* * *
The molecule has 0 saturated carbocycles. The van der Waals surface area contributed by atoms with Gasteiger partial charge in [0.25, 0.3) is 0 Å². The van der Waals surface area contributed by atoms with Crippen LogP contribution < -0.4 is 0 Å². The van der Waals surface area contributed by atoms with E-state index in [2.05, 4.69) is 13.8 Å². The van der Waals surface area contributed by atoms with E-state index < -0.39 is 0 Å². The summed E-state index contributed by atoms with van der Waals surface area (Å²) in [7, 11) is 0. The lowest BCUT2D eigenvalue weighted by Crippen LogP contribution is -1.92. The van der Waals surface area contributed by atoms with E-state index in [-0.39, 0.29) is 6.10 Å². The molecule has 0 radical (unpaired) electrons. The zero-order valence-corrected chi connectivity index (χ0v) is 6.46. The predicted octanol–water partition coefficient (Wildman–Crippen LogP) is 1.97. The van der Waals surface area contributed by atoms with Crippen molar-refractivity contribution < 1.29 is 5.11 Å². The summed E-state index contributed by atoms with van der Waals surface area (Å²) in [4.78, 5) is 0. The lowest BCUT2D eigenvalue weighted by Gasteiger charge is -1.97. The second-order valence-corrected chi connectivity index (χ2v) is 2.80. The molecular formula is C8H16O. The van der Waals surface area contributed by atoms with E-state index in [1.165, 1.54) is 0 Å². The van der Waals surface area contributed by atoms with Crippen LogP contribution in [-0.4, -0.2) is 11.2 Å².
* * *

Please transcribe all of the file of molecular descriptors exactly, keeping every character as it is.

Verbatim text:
The molecule has 0 saturated carbocycles. The van der Waals surface area contributed by atoms with Gasteiger partial charge in [0.25, 0.3) is 0 Å². The van der Waals surface area contributed by atoms with Crippen LogP contribution < -0.4 is 0 Å². The van der Waals surface area contributed by atoms with E-state index in [2.05, 4.69) is 13.8 Å². The van der Waals surface area contributed by atoms with E-state index < -0.39 is 0 Å². The summed E-state index contributed by atoms with van der Waals surface area (Å²) in [7, 11) is 0. The lowest BCUT2D eigenvalue weighted by Crippen LogP contribution is -1.92. The van der Waals surface area contributed by atoms with E-state index in [-0.39, 0.29) is 6.10 Å². The molecule has 0 radical (unpaired) electrons. The zero-order valence-corrected chi connectivity index (χ0v) is 6.46. The predicted octanol–water partition coefficient (Wildman–Crippen LogP) is 1.97. The van der Waals surface area contributed by atoms with Crippen molar-refractivity contribution < 1.29 is 5.11 Å². The summed E-state index contributed by atoms with van der Waals surface area (Å²) in [4.78, 5) is 0. The lowest BCUT2D eigenvalue weighted by Gasteiger charge is -1.97. The second-order valence-corrected chi connectivity index (χ2v) is 2.80. The molecular formula is C8H16O. The van der Waals surface area contributed by atoms with E-state index in [1.165, 1.54) is 0 Å². The van der Waals surface area contributed by atoms with Crippen LogP contribution in [-0.4, -0.2) is 11.2 Å².